New data on Yellowstone. 2.5 times more lava

According to a new study, the volume of hot rock under Yellowstone National Park is 2.5 times more than thought previously. This means that super volcano can erupt with a potent force 2000 times greater than the power of St. Helena volcano.

Measuring seismic waves from earthquakes, scientists were able to "draw" the magmatic chamber under the Yellowstone Caldera. Its length was 88 kilometres, as mentioned by the University of Utah.

The camera is 28 kilometres wide and lies at a depth of 5 to 14 kilometres below ground level.

This means that there is enough volcanic material beneath the surface for the Yellowstone explosion to become one of the three eruptions of supervolcanoes in the last 2.1 million years.

“This will be a global event,” said lead researcher Jamie Farrell.
Will it?

According to the US Geological Survey, the last eruption of Yellowstone occurred 640,000 years ago. And for many years, observers tracking earthquakes in the certain area of ​​the national park have said that the explosion will definitely not come.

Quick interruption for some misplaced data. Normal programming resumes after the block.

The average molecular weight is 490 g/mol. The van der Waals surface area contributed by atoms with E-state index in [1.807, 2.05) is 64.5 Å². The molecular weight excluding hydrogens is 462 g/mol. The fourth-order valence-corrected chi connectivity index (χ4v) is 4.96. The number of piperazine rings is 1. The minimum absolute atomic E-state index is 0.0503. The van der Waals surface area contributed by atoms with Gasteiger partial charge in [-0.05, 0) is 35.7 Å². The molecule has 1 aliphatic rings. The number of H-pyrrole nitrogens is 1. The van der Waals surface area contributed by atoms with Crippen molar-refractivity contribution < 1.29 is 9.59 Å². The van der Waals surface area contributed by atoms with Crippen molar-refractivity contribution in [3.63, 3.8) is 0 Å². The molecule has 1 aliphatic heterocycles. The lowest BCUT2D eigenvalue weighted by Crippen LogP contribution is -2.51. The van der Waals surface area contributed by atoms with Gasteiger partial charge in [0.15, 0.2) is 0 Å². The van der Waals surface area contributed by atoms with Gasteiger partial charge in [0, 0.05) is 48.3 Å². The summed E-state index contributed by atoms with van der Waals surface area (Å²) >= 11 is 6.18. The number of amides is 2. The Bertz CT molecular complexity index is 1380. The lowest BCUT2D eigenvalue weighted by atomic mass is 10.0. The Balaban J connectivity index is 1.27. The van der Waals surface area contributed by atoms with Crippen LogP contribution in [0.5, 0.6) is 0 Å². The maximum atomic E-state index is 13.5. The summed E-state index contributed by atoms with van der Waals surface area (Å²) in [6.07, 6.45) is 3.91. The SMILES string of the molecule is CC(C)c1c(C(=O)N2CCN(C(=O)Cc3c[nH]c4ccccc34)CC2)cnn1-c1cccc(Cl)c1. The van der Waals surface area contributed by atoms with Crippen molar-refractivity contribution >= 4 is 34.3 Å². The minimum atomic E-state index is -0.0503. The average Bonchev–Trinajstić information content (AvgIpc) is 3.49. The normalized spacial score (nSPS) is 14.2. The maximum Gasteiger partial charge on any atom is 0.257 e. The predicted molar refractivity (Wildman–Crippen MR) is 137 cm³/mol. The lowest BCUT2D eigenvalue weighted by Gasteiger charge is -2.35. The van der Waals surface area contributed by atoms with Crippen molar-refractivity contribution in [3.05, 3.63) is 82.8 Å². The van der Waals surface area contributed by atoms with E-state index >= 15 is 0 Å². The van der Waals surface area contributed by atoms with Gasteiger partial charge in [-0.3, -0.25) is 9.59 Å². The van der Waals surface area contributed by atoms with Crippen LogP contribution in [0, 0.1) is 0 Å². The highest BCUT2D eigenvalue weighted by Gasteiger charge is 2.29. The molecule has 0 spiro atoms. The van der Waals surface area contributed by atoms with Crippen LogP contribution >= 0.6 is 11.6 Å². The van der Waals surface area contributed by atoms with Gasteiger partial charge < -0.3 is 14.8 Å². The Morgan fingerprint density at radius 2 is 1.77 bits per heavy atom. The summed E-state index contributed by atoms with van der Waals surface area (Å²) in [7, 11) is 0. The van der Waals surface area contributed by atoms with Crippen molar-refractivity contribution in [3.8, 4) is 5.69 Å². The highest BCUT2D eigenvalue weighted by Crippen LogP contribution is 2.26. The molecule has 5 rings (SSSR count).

Farrell refuted this opinion and said that we do not have enough data to estimate the timing of the next eruption.

“We think that there will be another eruption, we just know when don’t,” he said.

    However, the increase in the level of magma and the impending eruption of a colossal scale we will be able to track. The Yellowstone Volcano Observatory (USGS) assesses the threat level of the park’s volcanoes as “normal”. That is, the volcano is stable, and in the near future, the Americans have no good reason to stock up a stew. Meanwhile, {Yellowstone has quietly attracted millions of visitors with geothermal {features,|Yellowstone has attracted millions of visitors with geothermal {features quietly,} hot springs and boiling mud volcanoes| features, boiling mud volcanoes and hot springs| hot springs, features and boiling mud volcanoes| hot springs, boiling mud volcanoes and features| boiling mud volcanoes, hot springs and features| boiling mud volcanoes, features and hot springs}.


In general, Farrell and other geophysicists {believe that|think that} a strong earthquake in Yellowstone is much more likely than a volcanic eruption. Well, thank God.
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